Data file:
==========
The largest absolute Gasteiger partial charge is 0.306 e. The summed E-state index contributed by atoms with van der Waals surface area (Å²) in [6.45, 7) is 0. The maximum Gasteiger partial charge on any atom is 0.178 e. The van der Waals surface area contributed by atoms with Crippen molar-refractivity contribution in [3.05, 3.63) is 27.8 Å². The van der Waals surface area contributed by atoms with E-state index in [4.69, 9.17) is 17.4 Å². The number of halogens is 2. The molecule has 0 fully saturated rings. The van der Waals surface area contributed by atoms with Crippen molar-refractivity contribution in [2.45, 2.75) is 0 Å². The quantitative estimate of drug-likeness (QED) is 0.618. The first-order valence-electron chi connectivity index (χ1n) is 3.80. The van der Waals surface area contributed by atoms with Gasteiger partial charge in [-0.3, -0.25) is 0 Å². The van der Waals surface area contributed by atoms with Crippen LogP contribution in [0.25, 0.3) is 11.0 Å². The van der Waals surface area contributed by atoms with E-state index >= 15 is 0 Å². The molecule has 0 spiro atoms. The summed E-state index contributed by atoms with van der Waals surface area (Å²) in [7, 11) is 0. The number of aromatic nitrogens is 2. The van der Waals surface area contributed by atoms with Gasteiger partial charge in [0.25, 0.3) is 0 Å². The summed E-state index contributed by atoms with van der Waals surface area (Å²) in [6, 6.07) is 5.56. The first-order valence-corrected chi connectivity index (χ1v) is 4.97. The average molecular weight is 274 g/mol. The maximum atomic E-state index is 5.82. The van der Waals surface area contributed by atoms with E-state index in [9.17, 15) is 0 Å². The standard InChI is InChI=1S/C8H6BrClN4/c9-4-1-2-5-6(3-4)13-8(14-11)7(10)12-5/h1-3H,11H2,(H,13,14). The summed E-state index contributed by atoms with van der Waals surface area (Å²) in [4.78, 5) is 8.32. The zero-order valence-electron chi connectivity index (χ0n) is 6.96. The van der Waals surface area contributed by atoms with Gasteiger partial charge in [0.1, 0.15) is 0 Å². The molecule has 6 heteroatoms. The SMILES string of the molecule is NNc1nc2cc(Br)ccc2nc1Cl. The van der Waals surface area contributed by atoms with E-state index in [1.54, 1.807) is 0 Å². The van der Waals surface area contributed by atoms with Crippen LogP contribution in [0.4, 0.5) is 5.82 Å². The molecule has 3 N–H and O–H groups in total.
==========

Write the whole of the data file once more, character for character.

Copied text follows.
The largest absolute Gasteiger partial charge is 0.306 e. The summed E-state index contributed by atoms with van der Waals surface area (Å²) in [6.45, 7) is 0. The maximum Gasteiger partial charge on any atom is 0.178 e. The van der Waals surface area contributed by atoms with Crippen molar-refractivity contribution in [3.05, 3.63) is 27.8 Å². The van der Waals surface area contributed by atoms with E-state index in [4.69, 9.17) is 17.4 Å². The number of halogens is 2. The molecule has 0 fully saturated rings. The van der Waals surface area contributed by atoms with Crippen molar-refractivity contribution in [2.45, 2.75) is 0 Å². The quantitative estimate of drug-likeness (QED) is 0.618. The first-order valence-electron chi connectivity index (χ1n) is 3.80. The van der Waals surface area contributed by atoms with Gasteiger partial charge in [-0.3, -0.25) is 0 Å². The van der Waals surface area contributed by atoms with Crippen LogP contribution in [0.25, 0.3) is 11.0 Å². The van der Waals surface area contributed by atoms with E-state index >= 15 is 0 Å². The molecule has 0 spiro atoms. The summed E-state index contributed by atoms with van der Waals surface area (Å²) in [7, 11) is 0. The number of aromatic nitrogens is 2. The van der Waals surface area contributed by atoms with Gasteiger partial charge in [0.25, 0.3) is 0 Å². The summed E-state index contributed by atoms with van der Waals surface area (Å²) in [6, 6.07) is 5.56. The first-order valence-corrected chi connectivity index (χ1v) is 4.97. The average molecular weight is 274 g/mol. The maximum atomic E-state index is 5.82. The van der Waals surface area contributed by atoms with E-state index in [9.17, 15) is 0 Å². The standard InChI is InChI=1S/C8H6BrClN4/c9-4-1-2-5-6(3-4)13-8(14-11)7(10)12-5/h1-3H,11H2,(H,13,14). The summed E-state index contributed by atoms with van der Waals surface area (Å²) in [4.78, 5) is 8.32. The zero-order valence-electron chi connectivity index (χ0n) is 6.96. The van der Waals surface area contributed by atoms with Gasteiger partial charge in [0.1, 0.15) is 0 Å². The molecule has 6 heteroatoms. The SMILES string of the molecule is NNc1nc2cc(Br)ccc2nc1Cl. The van der Waals surface area contributed by atoms with E-state index in [1.54, 1.807) is 0 Å². The van der Waals surface area contributed by atoms with Crippen LogP contribution in [0.4, 0.5) is 5.82 Å². The molecule has 3 N–H and O–H groups in total.